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At the point where the NEGATIVE is uttering reasonability on the topicality flow, as a judge, I would facepalming. So far, in terms of limits, I can't think of a better limit to debate than a single case. This allows that case: any advantage ground it wants and some wiggle room for solvency mechanisms/advocates. This allows negative: well...complete predictability, etc.

 

I think a negative (especially if the team is only decent at arguing T) is going to be tripping all over themselves trying to explain how limiting to a single case isn't better than their interpretation that limits to x>1 number of cases.

 

This C/I really is a big threat to a poorly explained limits standard, and it WILL become a time tradeoff against a negative that doesn't know how to handle it well.

 

Is it unthinkable that a NEG could run and win T reasonably?

 

I mean, you can always argue that a limited number of cases is better than just one, breadth and depth. Reading ten books is more educational than ten.

 

You can also gain clash, having one topical AFF kills the areas in which clash could occur. Predictability, neglible loss, a few topical cases would still be predictable. Fairness- unfair for other AFF teams and bad for debate.

 

But, if the AFF read two interps, the broader one and the we're only topical, they could C/A the NEG answers to their broader interpretation (unless it's a lot more broad) and then drop the "only we're topical", no?

 

I suppose there is a different ideal answer to it (from the NEG), but I can't really think what it should be.

 

By the way, where does someone find a sourced interpretation that makes one's case the only topical case?

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We make this argument in every 2AC on T, not because its an actual counterinterpretation of what debates should be about on this topic, but because it serves two important functions in tipping the T flow to the aff. First, it allows you to wax poetic about how arbitrary competing interpretations is as a standard for evaluating topicality because there are an infinite number of arbitrary interpretations one can make to exclude any affirmative.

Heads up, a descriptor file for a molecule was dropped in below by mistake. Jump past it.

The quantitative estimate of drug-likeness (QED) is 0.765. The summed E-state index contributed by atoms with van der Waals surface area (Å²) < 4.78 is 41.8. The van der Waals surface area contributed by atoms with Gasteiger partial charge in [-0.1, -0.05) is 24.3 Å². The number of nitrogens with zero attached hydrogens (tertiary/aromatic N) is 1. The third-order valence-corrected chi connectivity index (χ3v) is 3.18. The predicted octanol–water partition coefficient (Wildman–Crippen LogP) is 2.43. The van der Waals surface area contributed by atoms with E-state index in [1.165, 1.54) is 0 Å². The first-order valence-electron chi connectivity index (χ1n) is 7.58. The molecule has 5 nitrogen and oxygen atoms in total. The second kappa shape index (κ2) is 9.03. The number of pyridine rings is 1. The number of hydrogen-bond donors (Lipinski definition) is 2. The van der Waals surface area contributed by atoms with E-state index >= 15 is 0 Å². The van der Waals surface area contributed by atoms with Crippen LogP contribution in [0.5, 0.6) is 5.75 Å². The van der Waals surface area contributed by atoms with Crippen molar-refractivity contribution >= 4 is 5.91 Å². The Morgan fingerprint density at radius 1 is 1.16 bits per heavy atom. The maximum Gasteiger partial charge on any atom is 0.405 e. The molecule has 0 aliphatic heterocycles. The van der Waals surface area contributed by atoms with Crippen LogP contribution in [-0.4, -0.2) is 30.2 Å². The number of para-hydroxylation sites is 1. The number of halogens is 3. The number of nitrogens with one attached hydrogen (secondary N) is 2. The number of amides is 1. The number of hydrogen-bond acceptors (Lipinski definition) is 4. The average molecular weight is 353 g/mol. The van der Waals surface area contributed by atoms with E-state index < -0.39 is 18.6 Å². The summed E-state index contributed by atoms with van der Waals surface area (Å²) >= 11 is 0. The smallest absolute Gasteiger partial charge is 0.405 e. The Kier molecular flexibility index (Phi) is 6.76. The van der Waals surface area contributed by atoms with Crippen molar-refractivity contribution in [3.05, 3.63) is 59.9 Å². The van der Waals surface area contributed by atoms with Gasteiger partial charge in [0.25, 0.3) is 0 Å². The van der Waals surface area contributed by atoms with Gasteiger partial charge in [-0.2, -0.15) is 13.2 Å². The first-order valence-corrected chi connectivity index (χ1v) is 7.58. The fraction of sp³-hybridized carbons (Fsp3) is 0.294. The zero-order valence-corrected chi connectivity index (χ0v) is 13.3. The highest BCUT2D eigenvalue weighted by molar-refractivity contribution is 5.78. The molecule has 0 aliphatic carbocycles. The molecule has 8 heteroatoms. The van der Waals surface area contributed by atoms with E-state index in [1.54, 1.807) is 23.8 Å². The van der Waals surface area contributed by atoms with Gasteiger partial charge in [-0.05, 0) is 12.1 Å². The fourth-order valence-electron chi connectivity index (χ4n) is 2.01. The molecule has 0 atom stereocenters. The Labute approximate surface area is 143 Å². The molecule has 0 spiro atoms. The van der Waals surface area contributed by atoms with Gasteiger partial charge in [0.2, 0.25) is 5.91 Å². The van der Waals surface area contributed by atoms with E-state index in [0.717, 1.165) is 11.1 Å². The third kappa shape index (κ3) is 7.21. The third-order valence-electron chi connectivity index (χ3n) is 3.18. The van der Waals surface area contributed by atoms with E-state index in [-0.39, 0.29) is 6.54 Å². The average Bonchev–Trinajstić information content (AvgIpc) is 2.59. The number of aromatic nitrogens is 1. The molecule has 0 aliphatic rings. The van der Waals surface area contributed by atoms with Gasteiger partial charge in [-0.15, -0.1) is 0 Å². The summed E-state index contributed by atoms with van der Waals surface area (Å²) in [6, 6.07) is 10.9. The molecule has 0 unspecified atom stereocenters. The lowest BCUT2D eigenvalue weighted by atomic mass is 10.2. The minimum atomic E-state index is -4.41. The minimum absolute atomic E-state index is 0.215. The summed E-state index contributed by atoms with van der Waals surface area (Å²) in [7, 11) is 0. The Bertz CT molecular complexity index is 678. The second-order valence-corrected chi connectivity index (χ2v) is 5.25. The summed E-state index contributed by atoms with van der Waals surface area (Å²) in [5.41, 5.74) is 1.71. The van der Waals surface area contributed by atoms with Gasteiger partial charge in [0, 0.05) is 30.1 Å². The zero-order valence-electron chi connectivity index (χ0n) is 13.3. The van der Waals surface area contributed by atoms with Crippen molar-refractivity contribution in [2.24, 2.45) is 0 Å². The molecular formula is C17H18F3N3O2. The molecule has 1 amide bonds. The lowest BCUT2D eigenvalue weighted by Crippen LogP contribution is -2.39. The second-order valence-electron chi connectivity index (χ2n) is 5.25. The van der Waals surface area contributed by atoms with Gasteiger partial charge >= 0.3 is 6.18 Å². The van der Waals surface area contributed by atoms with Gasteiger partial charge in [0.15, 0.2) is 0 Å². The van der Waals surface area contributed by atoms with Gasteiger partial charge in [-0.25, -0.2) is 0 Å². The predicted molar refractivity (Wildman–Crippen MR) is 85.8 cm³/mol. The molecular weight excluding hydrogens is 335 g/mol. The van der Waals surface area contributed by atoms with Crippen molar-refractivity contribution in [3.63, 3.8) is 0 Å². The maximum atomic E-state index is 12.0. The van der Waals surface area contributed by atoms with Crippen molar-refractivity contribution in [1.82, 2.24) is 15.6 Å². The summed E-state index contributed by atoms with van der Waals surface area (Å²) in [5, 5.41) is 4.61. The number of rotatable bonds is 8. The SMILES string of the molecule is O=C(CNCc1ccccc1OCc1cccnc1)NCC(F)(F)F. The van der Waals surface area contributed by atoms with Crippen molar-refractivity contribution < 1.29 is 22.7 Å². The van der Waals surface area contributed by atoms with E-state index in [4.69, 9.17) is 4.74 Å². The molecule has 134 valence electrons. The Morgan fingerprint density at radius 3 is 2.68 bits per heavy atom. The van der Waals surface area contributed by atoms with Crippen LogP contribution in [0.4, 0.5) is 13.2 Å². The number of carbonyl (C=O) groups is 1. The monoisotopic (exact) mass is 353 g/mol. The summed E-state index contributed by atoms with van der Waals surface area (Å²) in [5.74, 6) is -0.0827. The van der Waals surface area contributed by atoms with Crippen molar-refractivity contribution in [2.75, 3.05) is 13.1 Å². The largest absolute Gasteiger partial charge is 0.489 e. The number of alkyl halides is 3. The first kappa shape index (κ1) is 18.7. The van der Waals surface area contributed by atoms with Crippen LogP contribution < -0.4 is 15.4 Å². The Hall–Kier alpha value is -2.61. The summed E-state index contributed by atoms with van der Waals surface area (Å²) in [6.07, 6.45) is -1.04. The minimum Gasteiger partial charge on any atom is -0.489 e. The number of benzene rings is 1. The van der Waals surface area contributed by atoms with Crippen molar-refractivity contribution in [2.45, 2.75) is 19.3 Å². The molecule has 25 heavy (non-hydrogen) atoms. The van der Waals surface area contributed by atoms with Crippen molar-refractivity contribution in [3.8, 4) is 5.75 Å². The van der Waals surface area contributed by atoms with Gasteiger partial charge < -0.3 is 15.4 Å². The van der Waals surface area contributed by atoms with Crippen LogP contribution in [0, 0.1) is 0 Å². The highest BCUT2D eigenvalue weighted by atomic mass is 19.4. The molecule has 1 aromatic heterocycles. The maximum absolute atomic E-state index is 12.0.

It also puts the neg in a double bind that i think is more effective than the other "double-binds" mentioned above, and that's when it comes to the role of the ballot on topicality--either the ballot sets a precedent to shape the size of the topic (which is what some negative teams will say you should do with the ballot, to punish the neg or create a trend against running nonT affs) which means after the round, your interp solves limits the best because everyone will listen to the precedent set by the ballot and run your aff only, or the ballot doesn't actually shape the way people chose to run affirmatives, so there's no reason to vote on T as long as you're reasonably topical...

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This is assuming that the neg is arguing that more limits is always best. All they have to do is argue they provide the best limits.

 

Yeah, his analysis as to WHY this counter interp is good is dependent on the neg running "limits good" normally if they don't YOU DON'T FUCKING MAKE THIS ARGUMENT. That's like randomly making a link turn to a disad they didn't run and your response being "yeah but they could impact turn it"

well thanks captain dumbshit.

 

And considering that there's no brightline to "the best limits" it's an uphill battle for the neg to just say "some limits are good limits" it would be completely arbitrary to be like "no, that counter interp is bad, our interp allows for 5 cases which is the best limit"

 

For the proponents of this as an actual counter interp please tell me what your resolutional basis for this argument is? Why should your aff be the only topical one, because it limits best? What if I make the counter counter interp that only increasing the number of people in the peace corps should be the only topical case, oh yeah we're talking about Afrika right now, not the Peace Corps.

 

The only way to work this as an argument is exactly how Dan explained it.

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its basically an argument to respond to "we have the fewest cases so cases under our interp are more predictable" The best way to answer, imo, is that the c/i is arbitrary. No one is going to predict that your case is the only topical case, because it has no resolutional basis...

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its basically an argument to respond to "we have the fewest cases so cases under our interp are more predictable" The best way to answer, imo, is that the c/i is arbitrary. No one is going to predict that your case is the only topical case, because it has no resolutional basis...